Mental health officials in Washington state are worried about a mental health crisis that has grown steadily during the COVID-19 pandemic and is now getting even worse because of a new state law aimed at reducing use of force by law enforcement. Since HB 1310 went into effect July 25, the backlog of cases has more than doubled in King County as many agencies no longer send officers on mental health calls unless a crime has been committed.
Snohomish County Sheriff Adam Fortney says the police reform law makes it too risky for his deputies even when a judge has signed an order for a person’s involuntary commitment. "There comes a point in time when a deputy sheriff has to make a split-second decision," Fortney says, "We can no longer use force unless there is probable cause for someone’s arrest. Nobody is under arrest with a person in a mental health crisis."
Frank Crouch, the involuntary commitment coordinator for King County, says designated crisis responders typically have about 60 cases pending. But now the backlog is hitting nearly 140 cases. That means fewer people are being evaluated by behavioral specialists when family members call with concerns. It also has led to a drop in involuntary commitments, reserved for those experiencing severe mental crisis who might pose a danger to themselves or others.
HB 1310 was part of sweeping police reform laws passed by the Washington state legislature in 2021 in response to Black Lives Matter protests. The Democratic-controlled government did not define force, but did indicate officers should consider leaving the scene "if there is no threat of imminent harm and no crime has been committed, is being committed, or is about to be committed."
Democratic State Rep Roger Goodman is one of the key architects of the police reform laws. "Nothing the legislature did prevents police from responding to any calls, mental health crises or any other type of call," Goodman says, "And the public expects the police to respond to calls."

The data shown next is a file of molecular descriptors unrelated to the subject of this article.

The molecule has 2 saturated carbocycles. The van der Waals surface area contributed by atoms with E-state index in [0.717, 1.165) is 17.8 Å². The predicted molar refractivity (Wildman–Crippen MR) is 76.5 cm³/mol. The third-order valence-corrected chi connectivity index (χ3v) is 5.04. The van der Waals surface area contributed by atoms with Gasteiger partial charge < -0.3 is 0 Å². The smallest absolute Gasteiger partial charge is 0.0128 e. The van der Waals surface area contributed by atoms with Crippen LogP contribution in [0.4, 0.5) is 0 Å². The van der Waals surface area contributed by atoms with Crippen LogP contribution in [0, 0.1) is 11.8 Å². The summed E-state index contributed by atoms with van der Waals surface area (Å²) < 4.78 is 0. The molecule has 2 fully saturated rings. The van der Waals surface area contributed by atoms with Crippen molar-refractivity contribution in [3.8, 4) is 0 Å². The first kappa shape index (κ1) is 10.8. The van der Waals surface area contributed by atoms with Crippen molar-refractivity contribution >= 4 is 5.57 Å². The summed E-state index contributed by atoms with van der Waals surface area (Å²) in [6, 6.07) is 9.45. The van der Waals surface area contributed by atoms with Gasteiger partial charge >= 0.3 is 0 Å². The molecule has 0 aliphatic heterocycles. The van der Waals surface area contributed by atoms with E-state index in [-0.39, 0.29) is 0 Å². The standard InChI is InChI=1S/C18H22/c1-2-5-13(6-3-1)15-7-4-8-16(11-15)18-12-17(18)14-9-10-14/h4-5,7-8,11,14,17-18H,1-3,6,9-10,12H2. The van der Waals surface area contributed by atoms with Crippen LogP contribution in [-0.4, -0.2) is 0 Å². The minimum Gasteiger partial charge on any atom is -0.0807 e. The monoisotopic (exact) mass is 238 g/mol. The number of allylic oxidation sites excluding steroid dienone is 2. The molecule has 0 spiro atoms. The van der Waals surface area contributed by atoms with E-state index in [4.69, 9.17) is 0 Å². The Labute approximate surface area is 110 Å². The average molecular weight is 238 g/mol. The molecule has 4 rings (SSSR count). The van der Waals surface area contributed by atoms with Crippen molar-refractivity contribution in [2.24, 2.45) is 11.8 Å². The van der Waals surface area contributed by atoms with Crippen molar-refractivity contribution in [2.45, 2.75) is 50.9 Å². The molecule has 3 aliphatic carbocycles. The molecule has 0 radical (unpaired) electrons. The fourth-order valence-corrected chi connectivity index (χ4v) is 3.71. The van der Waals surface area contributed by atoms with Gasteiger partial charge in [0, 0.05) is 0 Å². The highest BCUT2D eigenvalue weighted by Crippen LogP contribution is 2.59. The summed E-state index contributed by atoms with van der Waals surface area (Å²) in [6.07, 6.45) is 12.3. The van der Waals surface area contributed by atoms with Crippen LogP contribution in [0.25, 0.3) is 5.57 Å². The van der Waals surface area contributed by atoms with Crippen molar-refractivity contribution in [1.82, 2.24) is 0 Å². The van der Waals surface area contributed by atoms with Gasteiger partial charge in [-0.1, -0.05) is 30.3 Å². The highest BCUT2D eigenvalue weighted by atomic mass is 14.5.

But Goodman does admit there is confusion surrounding use of force when it comes to people needing mental health treatment. He vows the legislature will take up clarifying bills in the next session, which starts in January. "There might be a couple marginal adjustments to policy to make sure police can do their jobs, but that we don’t have needless injuries and deaths and use of force," Goodman said. "I think we can thread that needle."
Meanwhile, there have been avoidable tragedies and near tragedies. One police department changed its policy on suicidal subjects so officers will no longer be dispatched if the person is "in their residence and doesn’t present a threat to anyone else." Nine hours after a 911 suicide threat was called in by a girlfriend, a man took his own life in his apartment. Police did not send an officer to the initial call for help.
In Snohomish County, deputies did respond to a parent’s call about his son hearing voices and being agitated. When they arrived at the home, the teenager walked away. Sheriff Fortney defends the deputy’s decision to let him walk. "We have to weigh the risk versus reward," said Fortney, "The way they wrote this legislation, the risk now far outweighs the reward for a law enforcement officer to even be involved with a person in a mental health crisis."
That teenager walked through the woods to another house, which he entered through an unlocked front door. Eric Bellabiod was home with his children and stunned to see the now naked teen in his living room. He grabbed a kitchen knife and ordered the young man to get on his knees. Luckily, the teenager complied and no one was hurt.
Bellabiod says the use of force law needs to be changed. "What’s the point in calling the police if they can’t act?" asks Bellabiod.
Some police reform activists don’t blame the law, but rather the police. Davitta Briscoe, whose brother was shot and killed by Seattle police, says cops are weaponizing a law they don’t like.
"This does not help, to protest or to say we’re not going to show up at all," said Briscoe, "It doesn’t help repair the relationship with those communities, it doesn’t help build trust."